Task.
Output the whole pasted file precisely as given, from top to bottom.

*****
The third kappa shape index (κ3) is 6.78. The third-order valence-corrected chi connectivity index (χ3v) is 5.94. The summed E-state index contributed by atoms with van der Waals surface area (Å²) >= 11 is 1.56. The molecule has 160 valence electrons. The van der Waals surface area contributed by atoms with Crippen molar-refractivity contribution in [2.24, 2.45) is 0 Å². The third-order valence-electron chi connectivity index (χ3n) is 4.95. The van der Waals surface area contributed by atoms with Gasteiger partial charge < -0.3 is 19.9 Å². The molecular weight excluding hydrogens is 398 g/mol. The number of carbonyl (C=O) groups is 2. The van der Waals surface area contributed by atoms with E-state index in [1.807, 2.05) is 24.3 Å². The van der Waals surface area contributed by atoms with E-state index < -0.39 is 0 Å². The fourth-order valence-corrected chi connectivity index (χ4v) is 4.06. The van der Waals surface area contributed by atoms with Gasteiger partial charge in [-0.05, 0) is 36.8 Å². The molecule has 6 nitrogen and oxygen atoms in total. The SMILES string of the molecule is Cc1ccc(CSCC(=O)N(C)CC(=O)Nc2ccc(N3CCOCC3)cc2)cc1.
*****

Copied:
The third kappa shape index (κ3) is 6.78. The third-order valence-corrected chi connectivity index (χ3v) is 5.94. The summed E-state index contributed by atoms with van der Waals surface area (Å²) >= 11 is 1.56. The molecule has 160 valence electrons. The van der Waals surface area contributed by atoms with Crippen molar-refractivity contribution in [2.24, 2.45) is 0 Å². The third-order valence-electron chi connectivity index (χ3n) is 4.95. The van der Waals surface area contributed by atoms with Gasteiger partial charge < -0.3 is 19.9 Å². The molecular weight excluding hydrogens is 398 g/mol. The number of carbonyl (C=O) groups is 2. The van der Waals surface area contributed by atoms with E-state index in [1.807, 2.05) is 24.3 Å². The van der Waals surface area contributed by atoms with E-state index < -0.39 is 0 Å². The fourth-order valence-corrected chi connectivity index (χ4v) is 4.06. The van der Waals surface area contributed by atoms with Gasteiger partial charge in [-0.05, 0) is 36.8 Å². The molecule has 6 nitrogen and oxygen atoms in total. The SMILES string of the molecule is Cc1ccc(CSCC(=O)N(C)CC(=O)Nc2ccc(N3CCOCC3)cc2)cc1.